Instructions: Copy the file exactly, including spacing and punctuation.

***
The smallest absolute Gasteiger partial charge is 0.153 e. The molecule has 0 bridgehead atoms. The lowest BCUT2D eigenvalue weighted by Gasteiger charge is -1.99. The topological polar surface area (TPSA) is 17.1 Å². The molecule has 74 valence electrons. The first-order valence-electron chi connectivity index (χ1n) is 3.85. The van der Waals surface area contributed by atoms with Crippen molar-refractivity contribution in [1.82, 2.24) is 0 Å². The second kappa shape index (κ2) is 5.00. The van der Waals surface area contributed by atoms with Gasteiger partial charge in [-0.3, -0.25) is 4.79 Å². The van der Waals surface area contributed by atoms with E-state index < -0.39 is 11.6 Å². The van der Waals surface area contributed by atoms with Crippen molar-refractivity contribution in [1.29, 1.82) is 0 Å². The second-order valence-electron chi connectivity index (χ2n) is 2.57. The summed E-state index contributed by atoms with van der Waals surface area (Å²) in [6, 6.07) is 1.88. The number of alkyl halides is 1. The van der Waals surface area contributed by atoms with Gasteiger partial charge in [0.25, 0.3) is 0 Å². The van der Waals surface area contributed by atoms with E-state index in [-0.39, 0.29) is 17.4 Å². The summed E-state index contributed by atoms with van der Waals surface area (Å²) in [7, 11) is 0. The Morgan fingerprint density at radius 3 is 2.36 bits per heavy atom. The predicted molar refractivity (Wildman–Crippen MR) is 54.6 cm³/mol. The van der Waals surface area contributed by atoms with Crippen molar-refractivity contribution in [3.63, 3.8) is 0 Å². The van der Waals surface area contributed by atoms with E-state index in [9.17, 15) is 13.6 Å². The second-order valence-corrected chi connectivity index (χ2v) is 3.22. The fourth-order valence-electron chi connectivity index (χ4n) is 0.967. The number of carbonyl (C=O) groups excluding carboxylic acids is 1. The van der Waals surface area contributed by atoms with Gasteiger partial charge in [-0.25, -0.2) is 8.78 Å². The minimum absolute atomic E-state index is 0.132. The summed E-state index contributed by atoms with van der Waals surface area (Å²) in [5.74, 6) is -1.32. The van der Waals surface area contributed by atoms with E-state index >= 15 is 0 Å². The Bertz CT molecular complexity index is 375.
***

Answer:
The smallest absolute Gasteiger partial charge is 0.153 e. The molecule has 0 bridgehead atoms. The lowest BCUT2D eigenvalue weighted by Gasteiger charge is -1.99. The topological polar surface area (TPSA) is 17.1 Å². The molecule has 74 valence electrons. The first-order valence-electron chi connectivity index (χ1n) is 3.85. The van der Waals surface area contributed by atoms with Crippen molar-refractivity contribution in [1.82, 2.24) is 0 Å². The second kappa shape index (κ2) is 5.00. The van der Waals surface area contributed by atoms with Gasteiger partial charge in [-0.3, -0.25) is 4.79 Å². The van der Waals surface area contributed by atoms with E-state index < -0.39 is 11.6 Å². The van der Waals surface area contributed by atoms with Crippen molar-refractivity contribution in [1.29, 1.82) is 0 Å². The second-order valence-electron chi connectivity index (χ2n) is 2.57. The summed E-state index contributed by atoms with van der Waals surface area (Å²) in [6, 6.07) is 1.88. The number of alkyl halides is 1. The van der Waals surface area contributed by atoms with Gasteiger partial charge in [0.25, 0.3) is 0 Å². The van der Waals surface area contributed by atoms with E-state index in [-0.39, 0.29) is 17.4 Å². The summed E-state index contributed by atoms with van der Waals surface area (Å²) in [7, 11) is 0. The Morgan fingerprint density at radius 3 is 2.36 bits per heavy atom. The predicted molar refractivity (Wildman–Crippen MR) is 54.6 cm³/mol. The van der Waals surface area contributed by atoms with Crippen molar-refractivity contribution in [3.63, 3.8) is 0 Å². The van der Waals surface area contributed by atoms with E-state index in [9.17, 15) is 13.6 Å². The second-order valence-corrected chi connectivity index (χ2v) is 3.22. The fourth-order valence-electron chi connectivity index (χ4n) is 0.967. The number of carbonyl (C=O) groups excluding carboxylic acids is 1. The van der Waals surface area contributed by atoms with Gasteiger partial charge in [-0.25, -0.2) is 8.78 Å². The minimum absolute atomic E-state index is 0.132. The summed E-state index contributed by atoms with van der Waals surface area (Å²) in [5.74, 6) is -1.32. The van der Waals surface area contributed by atoms with E-state index >= 15 is 0 Å². The Bertz CT molecular complexity index is 375.